So here’s my most recent rendition of potato-leek soup, with chicken added this time. Make it as written or, as I do, tweak it to your personal taste! And thank you, Malou, for the inspiration to try it with chicken – it’s delicious!

Yield: about 18 cups of soup


  • 3 tablespoons butter
  • 1 tablespoon olive oil
  • 1 full chicken breast, cut into bite-sizes
  • 3 medium carrots, cut into ¼-inch rounds
  • 3 or 4 ribs of celery, chopped (If leaves are still attached and they’re healthy-looking, use them too; I also pare off most of the ribbing on the stalks)
  • 4 or 5 medium-sized leeks, rinsed and chopped, white part only (This time making it, I only had 3 medium leeks and so added a couple teaspoons of dried, diced shallot purchased in October when we visited Salem, Massachusetts – I’d never encountered dried shallot before!)
  • 2 cloves garlic, chopped
  • 4 cups vegetable broth plus 4 cups chicken broth, preferably sodium-free (or use any combo that adds up to 8 cups)
  • 1 cup water
  • 8 to 10 medium potatoes (perhaps 4 or 6 pounds), peeled and diced into approximately 1 inch or slightly smaller chunks
  • ½ cup chopped fresh parsley (or ¼ cup dried parsley)
  • ¼ teaspoon dried marjoram
  • 3 small bay leaves (or 2 large)
  • sprinkle of dried thyme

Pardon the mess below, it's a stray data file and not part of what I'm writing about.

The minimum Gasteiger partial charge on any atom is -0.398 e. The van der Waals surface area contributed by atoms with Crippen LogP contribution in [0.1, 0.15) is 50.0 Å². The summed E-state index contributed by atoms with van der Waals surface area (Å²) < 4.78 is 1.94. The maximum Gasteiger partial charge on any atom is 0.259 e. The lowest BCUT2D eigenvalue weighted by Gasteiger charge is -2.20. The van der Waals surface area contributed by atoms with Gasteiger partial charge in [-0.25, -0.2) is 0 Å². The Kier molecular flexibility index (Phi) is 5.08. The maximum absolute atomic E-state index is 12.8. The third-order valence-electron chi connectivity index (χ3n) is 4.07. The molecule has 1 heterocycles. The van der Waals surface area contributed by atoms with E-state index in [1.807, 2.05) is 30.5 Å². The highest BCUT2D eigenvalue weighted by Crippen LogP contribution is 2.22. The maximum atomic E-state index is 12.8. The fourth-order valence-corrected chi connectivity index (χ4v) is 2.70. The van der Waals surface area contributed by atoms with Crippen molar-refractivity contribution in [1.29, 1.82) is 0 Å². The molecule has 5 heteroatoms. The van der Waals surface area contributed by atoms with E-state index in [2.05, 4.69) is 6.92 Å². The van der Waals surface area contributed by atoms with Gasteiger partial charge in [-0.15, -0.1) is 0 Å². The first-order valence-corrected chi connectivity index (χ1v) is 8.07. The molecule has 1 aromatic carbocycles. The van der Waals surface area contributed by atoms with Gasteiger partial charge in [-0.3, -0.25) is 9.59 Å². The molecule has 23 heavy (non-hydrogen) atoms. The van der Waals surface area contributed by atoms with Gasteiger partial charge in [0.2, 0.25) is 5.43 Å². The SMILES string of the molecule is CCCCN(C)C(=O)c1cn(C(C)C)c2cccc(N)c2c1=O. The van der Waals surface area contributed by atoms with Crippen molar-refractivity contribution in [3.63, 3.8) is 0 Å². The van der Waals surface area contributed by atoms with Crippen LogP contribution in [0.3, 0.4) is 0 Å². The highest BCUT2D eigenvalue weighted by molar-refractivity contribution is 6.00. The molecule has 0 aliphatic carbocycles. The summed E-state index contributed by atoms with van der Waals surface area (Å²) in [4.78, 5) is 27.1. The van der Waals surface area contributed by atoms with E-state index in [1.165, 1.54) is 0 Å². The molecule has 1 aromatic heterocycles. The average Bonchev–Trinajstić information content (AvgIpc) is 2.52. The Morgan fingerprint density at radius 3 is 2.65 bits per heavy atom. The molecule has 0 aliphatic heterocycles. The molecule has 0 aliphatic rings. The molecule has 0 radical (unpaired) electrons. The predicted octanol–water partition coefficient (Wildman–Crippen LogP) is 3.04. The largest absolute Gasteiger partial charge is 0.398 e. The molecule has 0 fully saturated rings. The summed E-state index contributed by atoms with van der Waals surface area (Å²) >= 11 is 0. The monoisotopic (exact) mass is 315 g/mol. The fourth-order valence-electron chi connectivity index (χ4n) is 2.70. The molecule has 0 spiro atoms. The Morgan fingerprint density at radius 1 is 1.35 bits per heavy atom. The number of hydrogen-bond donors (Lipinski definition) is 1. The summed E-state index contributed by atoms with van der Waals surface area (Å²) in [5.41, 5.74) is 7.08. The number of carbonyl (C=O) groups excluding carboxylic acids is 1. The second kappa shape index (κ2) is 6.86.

• 2 – 3 tablespoons, or up to ¼ cup, heavy cream or light cream (optional)
  • 3 tablespoons soft butter (optional)
  • Sea Salt or Kosher Salt, to taste
  • Ground Pepper, to taste
  • Sour cream, Greek yogurt or crème fraîche (optional)
  • More parsley for decoration (optional)


  1. In a large soup kettle, heat the butter and oil together.
  2. Add the chicken and sauté until lightly browned and cooked through.
  3. Remove chicken from pan and set aside, preferably in the refrigerator since it may be some time before re-added to the pan.
  4. Add carrots, celery and leeks to pot, sautéing them in remaining butter/oil (add a bit more oil if not enough left after removing chicken) – about 3 minutes.
  5. Add chopped garlic and continue to sauté for about another minute.
  6. Pour the broth(s) and water into the vegetables mixture.
  7. Add potatoes to pot.
  8. Add parsley, marjoram, bay leaves and thyme.
  9. Bring to a boil, reduce heat and simmer, covered, for 25 to 30 minutes – or until potato is tender.
  10. Remove bay leaves.
  11. At this point, I generally remove about a cup of the broth-liquid, allowing that I’ll want a thick soup and preferring to add liquid after puréeing if it’s needed. It’s insurance that the soup won’t be thinner than I like it. If you prefer a not-so-thick soup, then skip this step. (Also, remember that you’ll be “thinning” it slightly with cream later on, if you choose to do so.)